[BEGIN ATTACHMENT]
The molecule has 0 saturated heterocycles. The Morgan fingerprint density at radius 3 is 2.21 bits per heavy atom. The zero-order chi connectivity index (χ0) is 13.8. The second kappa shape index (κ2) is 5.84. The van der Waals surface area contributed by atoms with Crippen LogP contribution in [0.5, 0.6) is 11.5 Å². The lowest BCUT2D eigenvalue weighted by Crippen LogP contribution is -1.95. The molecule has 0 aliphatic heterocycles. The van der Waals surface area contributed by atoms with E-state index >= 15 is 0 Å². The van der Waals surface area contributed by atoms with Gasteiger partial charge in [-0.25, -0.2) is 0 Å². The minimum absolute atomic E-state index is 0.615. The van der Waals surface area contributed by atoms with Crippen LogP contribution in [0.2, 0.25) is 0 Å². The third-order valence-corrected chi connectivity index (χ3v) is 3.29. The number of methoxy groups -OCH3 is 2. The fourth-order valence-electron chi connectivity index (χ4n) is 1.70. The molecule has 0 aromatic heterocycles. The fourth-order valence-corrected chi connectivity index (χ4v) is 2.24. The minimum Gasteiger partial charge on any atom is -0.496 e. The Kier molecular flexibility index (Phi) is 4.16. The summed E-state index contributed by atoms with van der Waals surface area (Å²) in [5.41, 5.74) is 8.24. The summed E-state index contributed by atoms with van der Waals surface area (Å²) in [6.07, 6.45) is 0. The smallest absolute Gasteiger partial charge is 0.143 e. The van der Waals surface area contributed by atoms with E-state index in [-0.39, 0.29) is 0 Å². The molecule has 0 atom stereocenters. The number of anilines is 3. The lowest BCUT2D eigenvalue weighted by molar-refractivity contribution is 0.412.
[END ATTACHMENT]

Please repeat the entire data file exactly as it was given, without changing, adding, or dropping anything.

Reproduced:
The molecule has 0 saturated heterocycles. The Morgan fingerprint density at radius 3 is 2.21 bits per heavy atom. The zero-order chi connectivity index (χ0) is 13.8. The second kappa shape index (κ2) is 5.84. The van der Waals surface area contributed by atoms with Crippen LogP contribution in [0.5, 0.6) is 11.5 Å². The lowest BCUT2D eigenvalue weighted by Crippen LogP contribution is -1.95. The molecule has 0 aliphatic heterocycles. The van der Waals surface area contributed by atoms with E-state index >= 15 is 0 Å². The van der Waals surface area contributed by atoms with Gasteiger partial charge in [-0.25, -0.2) is 0 Å². The minimum absolute atomic E-state index is 0.615. The van der Waals surface area contributed by atoms with Crippen LogP contribution in [0.2, 0.25) is 0 Å². The third-order valence-corrected chi connectivity index (χ3v) is 3.29. The number of methoxy groups -OCH3 is 2. The fourth-order valence-electron chi connectivity index (χ4n) is 1.70. The molecule has 0 aromatic heterocycles. The fourth-order valence-corrected chi connectivity index (χ4v) is 2.24. The minimum Gasteiger partial charge on any atom is -0.496 e. The Kier molecular flexibility index (Phi) is 4.16. The summed E-state index contributed by atoms with van der Waals surface area (Å²) in [5.41, 5.74) is 8.24. The summed E-state index contributed by atoms with van der Waals surface area (Å²) in [6.07, 6.45) is 0. The smallest absolute Gasteiger partial charge is 0.143 e. The van der Waals surface area contributed by atoms with E-state index in [-0.39, 0.29) is 0 Å². The molecule has 0 atom stereocenters. The number of anilines is 3. The lowest BCUT2D eigenvalue weighted by molar-refractivity contribution is 0.412.